Sunday, February 15, 2015

2015 Planting List



What a winter! Historic snow amounts and low temperatures. We have had 7 feet of snow in about three weeks (a foot of that this weekend) and are expecting another 1.5 feet Tuesday. Tonight it is supposed to be –6 °F (-21 °C) with high winds and –30 °F  (-34 °C) wind chill factor. Brrr.


All of  the seed orders are in and mostly delivered and safe inside. For those of you unfamiliar with suburban snow storms, mailboxes on the street are subject to being blown up by the town plows going by at high speed, throwing a plume of heavy snow that rips mailboxes off their supports and deposits them who knows where. The mere fact that my seeds have been safely retrieved and secured inside is a major accomplishment. The hell with the bills, my seeds are safe.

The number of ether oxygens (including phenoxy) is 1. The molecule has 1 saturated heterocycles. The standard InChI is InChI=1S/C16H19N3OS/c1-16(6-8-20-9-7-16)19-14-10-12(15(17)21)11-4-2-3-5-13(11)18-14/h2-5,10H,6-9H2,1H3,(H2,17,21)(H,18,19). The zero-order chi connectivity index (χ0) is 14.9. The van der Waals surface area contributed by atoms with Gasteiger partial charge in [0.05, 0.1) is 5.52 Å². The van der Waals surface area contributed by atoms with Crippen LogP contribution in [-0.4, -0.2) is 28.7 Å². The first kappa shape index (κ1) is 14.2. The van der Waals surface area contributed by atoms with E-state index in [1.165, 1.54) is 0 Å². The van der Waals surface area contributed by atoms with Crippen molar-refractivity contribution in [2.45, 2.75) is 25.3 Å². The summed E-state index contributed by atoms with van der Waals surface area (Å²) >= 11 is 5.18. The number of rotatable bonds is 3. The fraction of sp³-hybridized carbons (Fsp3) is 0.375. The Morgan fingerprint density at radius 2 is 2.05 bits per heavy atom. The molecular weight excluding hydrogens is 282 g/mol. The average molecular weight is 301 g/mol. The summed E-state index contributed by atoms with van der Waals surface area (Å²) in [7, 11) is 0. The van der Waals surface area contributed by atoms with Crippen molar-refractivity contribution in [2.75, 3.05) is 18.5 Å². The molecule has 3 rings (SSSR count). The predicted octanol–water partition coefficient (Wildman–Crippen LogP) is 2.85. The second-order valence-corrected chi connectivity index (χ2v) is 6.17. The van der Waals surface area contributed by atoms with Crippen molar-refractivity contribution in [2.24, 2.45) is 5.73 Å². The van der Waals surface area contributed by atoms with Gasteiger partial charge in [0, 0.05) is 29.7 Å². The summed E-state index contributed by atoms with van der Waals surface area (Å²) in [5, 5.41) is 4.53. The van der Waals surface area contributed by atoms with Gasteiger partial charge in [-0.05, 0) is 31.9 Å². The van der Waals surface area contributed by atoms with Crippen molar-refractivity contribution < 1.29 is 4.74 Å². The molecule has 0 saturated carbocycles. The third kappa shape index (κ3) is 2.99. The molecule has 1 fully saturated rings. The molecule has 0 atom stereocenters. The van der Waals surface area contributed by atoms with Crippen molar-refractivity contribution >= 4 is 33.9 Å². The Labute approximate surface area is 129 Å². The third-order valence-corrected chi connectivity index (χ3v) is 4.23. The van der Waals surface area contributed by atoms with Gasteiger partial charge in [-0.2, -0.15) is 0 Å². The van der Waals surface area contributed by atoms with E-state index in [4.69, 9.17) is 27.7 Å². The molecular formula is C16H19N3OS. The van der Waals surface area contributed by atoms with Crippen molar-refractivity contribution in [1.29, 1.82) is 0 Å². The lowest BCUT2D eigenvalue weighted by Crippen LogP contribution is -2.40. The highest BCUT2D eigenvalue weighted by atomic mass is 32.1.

I am now working on the seed starting schedule, which is keeping me positive with all the nasty weather. Meanwhile, here is the planting list for Spring 2015, whenever (if ever ) it arrives. Seed vendor legend: BC=Baker Creek, DF=Dixondale Farms, F=Fedco, HM=High Mowing Seeds, J=Johnny’s, PT=Pinetree, R=Renee’s, SESE=Southern Exposure Seed Exchange, T=Territorial


Nothing new is planned, except I have given up on fava beans. Not enough production for the space and hassle. I will be planting the same varieties as last year, but I will likely reduce the amount of space devoted to bush beans since the pole beans are so productive in less space.

  • Bean Bush Provider (PT)